Did you know that there are more than 8 million Americans over the age of 65 who are disabled and rely on Social Security for survival? It’s true. Many may recall President Nixon signing into law the Supplemental Security law in 1972. A lot has changed since then. The program is now 43 years old and some say it’s long overdue for an overhaul.
It’s alarming to realize how many of those who receive these benefits but who are also living in deep poverty. There are more than 50 national organizations that have now endorsed the SSI Restoration Act of 2013 (H.R. 1601) with the goal of eliminating these antiquated rules both for those receiving benefits and who have been denied coverage.
Currently, the federal benefit monthly rate is $733 per month, per individual and $1100 per month for a couple. Many who receive these benefits also receive Medicaid. The rules are hard lined and overstepping even one such rule can cause significant problems for those who need these benefits. For instance, an SSI recipient may not have more than $2,000 in available resources and, in most states, applicants may not have more than $718 in monthly income. Worse, for those whose family members help provide food and other maintenance necessities, they may actually prevent their loved one from qualifying.
The tragedy, when one looks at it from a “total picture” perspective, is that the program was designed, in President Nixon’s words, to be a “big step out of poverty and toward a life of dignity and independence.” It’s often anything but for many recipients, especially when the annual amount comes to less than $9,000 annually (2015).
There are appeals processes for those who are denied coverage. Benefits are to continue during that appeals process – but only if that individual appeals within 10 days of receiving the notice. According to some reports, employees at the Social Security Administration fail to keep adequate timelines of when appeals are filed. When that happens, the odds increase that paperwork is lost – even when it’s sent certified mail. If the employees are losing and misfiling paperwork, it jeopardizes the recipient’s ability to continue to receive benefits.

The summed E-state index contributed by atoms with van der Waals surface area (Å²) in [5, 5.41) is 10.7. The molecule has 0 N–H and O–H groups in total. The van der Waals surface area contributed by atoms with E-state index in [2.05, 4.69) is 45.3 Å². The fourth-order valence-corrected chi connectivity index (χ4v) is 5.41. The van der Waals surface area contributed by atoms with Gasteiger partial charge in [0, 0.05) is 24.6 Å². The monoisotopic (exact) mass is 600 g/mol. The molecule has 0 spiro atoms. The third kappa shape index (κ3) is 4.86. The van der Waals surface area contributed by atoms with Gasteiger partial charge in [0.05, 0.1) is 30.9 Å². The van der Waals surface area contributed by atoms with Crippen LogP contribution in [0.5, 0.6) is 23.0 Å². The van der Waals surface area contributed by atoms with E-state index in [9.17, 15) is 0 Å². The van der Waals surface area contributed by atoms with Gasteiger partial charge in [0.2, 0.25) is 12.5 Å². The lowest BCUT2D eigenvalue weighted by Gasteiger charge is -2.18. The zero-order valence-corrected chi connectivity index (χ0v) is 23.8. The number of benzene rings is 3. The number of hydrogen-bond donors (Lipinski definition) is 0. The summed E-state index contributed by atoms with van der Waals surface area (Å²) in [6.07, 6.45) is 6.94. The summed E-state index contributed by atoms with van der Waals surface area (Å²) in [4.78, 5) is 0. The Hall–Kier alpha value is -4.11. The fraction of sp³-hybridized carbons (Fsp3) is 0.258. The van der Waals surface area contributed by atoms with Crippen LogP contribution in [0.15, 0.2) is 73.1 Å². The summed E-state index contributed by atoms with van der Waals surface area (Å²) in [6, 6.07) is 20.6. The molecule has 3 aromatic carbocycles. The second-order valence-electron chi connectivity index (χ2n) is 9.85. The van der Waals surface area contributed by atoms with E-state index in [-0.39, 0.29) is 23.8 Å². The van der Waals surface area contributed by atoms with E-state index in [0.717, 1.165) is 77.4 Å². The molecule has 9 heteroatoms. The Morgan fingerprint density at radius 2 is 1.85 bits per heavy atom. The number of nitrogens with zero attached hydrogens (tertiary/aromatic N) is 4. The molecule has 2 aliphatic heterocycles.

Further, some employees have been fired for bypassing the laws when it comes to an appeals claim. For instance, when a conference is requested by a denied applicant, the SSA must schedule a meeting within 15 days of receiving that request. Unfortunately, the SSA may request a delay – and too many times, that’s exactly what happens.
These are just a few of the many problems within the Social Security Administration. The new law, if passed, will overhaul it in its entirety. It will put into place better protective mechanisms for recipients and applicants and will allow elder care lawyers better options for protecting their clients.
Currently, reports are being compiled that will bolster the justification for improving the law. We will continue to follow the events as they unfold. In the meantime, if we can help you or a loved one with your application for SSI, we welcome the opportunity. Contact our offices today.